My contact with the Thai people who surrounded us was not limited very much by my almost total inability to speak to them in their language. For one thing, the children learn English in school, and there's mandatory schooling until they're twelve. So the many children who visited the dig were anxious to try their language skills with me.
Here are some of the nicest people I met.
The Thai workers on the dig were invaluable, especially (for me) Cam and Samburi.
I learned a few words of Thai also from the young Thai workers around the dig, and I learned terms of cookery from the kitchen workers at the Inn, who quickly understood that I enjoyed spicy food. They would challenge me to share their own fare and then laugh as I almost choked on the hot morsels.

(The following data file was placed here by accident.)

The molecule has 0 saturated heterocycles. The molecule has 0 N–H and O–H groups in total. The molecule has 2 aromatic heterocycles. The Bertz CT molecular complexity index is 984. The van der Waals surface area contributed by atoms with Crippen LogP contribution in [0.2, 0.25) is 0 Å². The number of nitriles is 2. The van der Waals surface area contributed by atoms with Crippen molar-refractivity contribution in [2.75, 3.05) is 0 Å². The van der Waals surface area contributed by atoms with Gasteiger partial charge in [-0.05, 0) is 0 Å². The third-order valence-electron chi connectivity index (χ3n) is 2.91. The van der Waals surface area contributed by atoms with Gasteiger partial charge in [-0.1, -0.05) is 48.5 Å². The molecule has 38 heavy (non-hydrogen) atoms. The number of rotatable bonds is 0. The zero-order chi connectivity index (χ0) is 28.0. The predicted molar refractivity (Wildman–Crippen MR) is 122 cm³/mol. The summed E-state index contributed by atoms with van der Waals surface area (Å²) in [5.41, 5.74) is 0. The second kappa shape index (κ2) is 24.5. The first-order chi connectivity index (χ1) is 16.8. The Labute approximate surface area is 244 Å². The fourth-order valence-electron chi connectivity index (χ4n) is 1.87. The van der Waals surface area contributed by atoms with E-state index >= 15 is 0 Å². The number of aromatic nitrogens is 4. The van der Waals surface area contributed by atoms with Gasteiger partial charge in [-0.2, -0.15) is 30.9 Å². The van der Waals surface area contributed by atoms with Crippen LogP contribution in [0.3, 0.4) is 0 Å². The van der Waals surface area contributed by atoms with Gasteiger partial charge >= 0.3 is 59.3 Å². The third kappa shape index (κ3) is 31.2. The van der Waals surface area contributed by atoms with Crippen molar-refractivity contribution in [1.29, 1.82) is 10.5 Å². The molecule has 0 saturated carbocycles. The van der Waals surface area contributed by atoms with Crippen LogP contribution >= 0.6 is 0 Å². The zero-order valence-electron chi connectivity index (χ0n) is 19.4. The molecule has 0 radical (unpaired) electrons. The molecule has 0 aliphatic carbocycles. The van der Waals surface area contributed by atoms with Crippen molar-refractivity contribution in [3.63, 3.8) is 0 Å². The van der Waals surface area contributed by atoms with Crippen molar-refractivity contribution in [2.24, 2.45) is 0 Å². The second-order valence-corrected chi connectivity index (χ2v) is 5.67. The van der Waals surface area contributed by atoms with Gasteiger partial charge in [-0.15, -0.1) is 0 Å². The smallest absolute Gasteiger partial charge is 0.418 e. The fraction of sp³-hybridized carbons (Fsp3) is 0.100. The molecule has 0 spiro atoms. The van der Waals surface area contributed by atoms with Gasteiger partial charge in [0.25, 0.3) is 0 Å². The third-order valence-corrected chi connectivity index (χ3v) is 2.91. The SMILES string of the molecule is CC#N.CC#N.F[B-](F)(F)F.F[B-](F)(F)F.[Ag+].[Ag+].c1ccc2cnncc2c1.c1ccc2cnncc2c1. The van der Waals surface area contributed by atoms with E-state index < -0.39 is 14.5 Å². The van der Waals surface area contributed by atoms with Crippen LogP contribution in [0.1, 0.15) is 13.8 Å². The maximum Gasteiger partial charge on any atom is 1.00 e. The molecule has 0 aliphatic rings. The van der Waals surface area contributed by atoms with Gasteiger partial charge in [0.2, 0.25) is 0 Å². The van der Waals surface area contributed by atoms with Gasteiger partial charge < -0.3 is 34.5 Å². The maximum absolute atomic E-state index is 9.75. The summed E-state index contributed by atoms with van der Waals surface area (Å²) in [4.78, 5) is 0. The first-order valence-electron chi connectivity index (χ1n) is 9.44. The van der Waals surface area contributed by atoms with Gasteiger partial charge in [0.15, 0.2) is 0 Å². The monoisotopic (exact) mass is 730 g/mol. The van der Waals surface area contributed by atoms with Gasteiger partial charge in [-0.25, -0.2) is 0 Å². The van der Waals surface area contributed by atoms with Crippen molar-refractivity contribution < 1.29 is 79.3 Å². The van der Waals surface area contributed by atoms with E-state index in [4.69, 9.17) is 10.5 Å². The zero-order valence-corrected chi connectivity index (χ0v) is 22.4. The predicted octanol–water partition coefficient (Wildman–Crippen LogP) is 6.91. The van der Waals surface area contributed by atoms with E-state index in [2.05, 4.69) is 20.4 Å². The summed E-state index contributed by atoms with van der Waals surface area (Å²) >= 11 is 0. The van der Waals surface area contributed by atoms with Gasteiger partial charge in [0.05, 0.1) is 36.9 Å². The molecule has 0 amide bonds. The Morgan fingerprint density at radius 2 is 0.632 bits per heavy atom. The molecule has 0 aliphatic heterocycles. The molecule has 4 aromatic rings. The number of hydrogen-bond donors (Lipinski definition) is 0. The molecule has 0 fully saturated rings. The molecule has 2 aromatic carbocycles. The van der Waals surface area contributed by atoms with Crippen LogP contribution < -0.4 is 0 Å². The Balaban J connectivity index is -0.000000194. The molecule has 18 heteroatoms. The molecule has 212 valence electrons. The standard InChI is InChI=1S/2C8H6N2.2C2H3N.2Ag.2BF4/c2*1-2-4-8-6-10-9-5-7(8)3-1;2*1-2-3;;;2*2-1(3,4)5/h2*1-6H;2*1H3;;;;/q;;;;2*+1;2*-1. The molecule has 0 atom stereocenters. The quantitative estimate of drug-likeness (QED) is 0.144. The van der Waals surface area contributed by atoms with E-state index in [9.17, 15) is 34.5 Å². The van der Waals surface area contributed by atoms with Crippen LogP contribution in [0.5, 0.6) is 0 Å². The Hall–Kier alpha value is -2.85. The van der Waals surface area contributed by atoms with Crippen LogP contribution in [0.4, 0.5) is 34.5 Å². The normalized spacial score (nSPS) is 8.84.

I shopped in the village of Phi Mai and was tempted by many goodies in the local market (but not the deep-fried rat, so identified by its little front teeth!).
I sat by the side of a river and watched the silent fisherman
tend his nets from his palm-tree dugout canoe, and I felt very far away from
western civilization with its noise - but then encountered that noise in the
motor scooters at the market and the karaoke bar on the first floor of our Inn!
|I was befriended by the woman who lived in a simple hut by the riverside at the spot we abandoned our bus to walk across the paddies to the dig. On our last day I was admiring flowers on a tree nearby and she went out with machete in hand to cut them down for me. Bright orange flowers, in a bouquet that wouldn't insult an opera diva.|
|I was proudly carrying them back to the bus when I realized the local brahmin cows were following me, rather more closely than I was accustomed to. I tried to shoo them away with the flowers. They came closer. I realized that the flowers, the "doc jaen" or flame tree flowers, were what was attracting them! And I scurried to the bus to escape the herd of ten or so in hot pursuit.|
©Clare Durst 1997